Farmscape for April 19, 2022
|Full Interview 10:36||Listen|
The Swine Health Information Center is encouraging pork producers to question their feed suppliers about biosecurity protocols and sources of feed ingredients. As part of research conducted by Kansas State University on behalf of the Swine Health Information Center, two feed mills and three breed-to-wean facilities diagnosed with Porcine deltacoronavirus, or PDCoV, were investigated for possible connections.
SHIC Executive Director Dr. Paul Sundberg explains, when common feed mills are involved in an outbreak, it presents an opportunity to look at their possible role so researchers looked at what was going on on the farms and at the feed mills supplying those farms.
Clip-Dr. Paul Sundberg-Swine Health Information Center:
Thankfully what was found was that there wasn’t any evidence that the feed mills themselves were directly involved in spreading PDCoV to different farms. There wasn’t any evidence through the supply chain indicating that feed or feed delivery was associated with those outbreaks and that’s a good thing. Sometimes you want to find a result and you work to do that but sometimes you find negative results.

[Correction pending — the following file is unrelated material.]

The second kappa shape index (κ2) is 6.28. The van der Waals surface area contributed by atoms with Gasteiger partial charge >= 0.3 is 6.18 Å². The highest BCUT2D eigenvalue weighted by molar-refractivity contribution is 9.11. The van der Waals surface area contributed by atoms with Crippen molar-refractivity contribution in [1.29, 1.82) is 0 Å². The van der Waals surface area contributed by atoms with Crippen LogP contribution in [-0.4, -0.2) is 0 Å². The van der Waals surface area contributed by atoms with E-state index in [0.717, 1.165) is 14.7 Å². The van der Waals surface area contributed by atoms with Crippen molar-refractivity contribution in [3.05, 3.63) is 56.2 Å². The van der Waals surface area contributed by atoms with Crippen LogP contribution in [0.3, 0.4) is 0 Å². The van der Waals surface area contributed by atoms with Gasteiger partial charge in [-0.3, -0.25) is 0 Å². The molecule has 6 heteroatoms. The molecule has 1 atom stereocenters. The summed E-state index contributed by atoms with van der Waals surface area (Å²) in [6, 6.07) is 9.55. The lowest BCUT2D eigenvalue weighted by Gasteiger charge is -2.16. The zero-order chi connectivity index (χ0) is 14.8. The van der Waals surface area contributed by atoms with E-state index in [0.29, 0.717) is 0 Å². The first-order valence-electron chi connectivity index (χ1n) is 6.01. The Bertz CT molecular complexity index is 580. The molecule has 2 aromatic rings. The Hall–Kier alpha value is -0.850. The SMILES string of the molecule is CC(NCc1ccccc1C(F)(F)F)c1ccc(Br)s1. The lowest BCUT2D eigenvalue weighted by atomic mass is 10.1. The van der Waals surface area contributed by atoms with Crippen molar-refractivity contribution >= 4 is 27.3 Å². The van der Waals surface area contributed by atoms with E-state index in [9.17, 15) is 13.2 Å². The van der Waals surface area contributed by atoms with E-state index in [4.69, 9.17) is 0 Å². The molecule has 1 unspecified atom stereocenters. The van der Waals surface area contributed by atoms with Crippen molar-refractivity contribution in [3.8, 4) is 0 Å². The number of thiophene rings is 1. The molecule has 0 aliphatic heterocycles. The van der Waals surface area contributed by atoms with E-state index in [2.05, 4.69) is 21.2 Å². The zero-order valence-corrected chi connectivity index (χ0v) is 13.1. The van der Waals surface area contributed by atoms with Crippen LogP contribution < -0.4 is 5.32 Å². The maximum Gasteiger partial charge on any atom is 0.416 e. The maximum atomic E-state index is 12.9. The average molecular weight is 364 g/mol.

In this instance what we found was negative results. The feed supply chain was not implicated in these farms. There may have been other things that go on on these farms that cause them to break at the same time but we wanted to make sure that feed was or was not implicated and was or was not ruled out as a source for PDCoV on these farms.
Dr. Sundberg advises producers to ask questions. He says we know foreign animal disease can be transmitted by feed and suggests asking about how the feed mills are monitoring for pathogens and whether they are sourcing supplies from regions where a foreign animal disease is present and, if so, if they can source those supplies from somewhere else.
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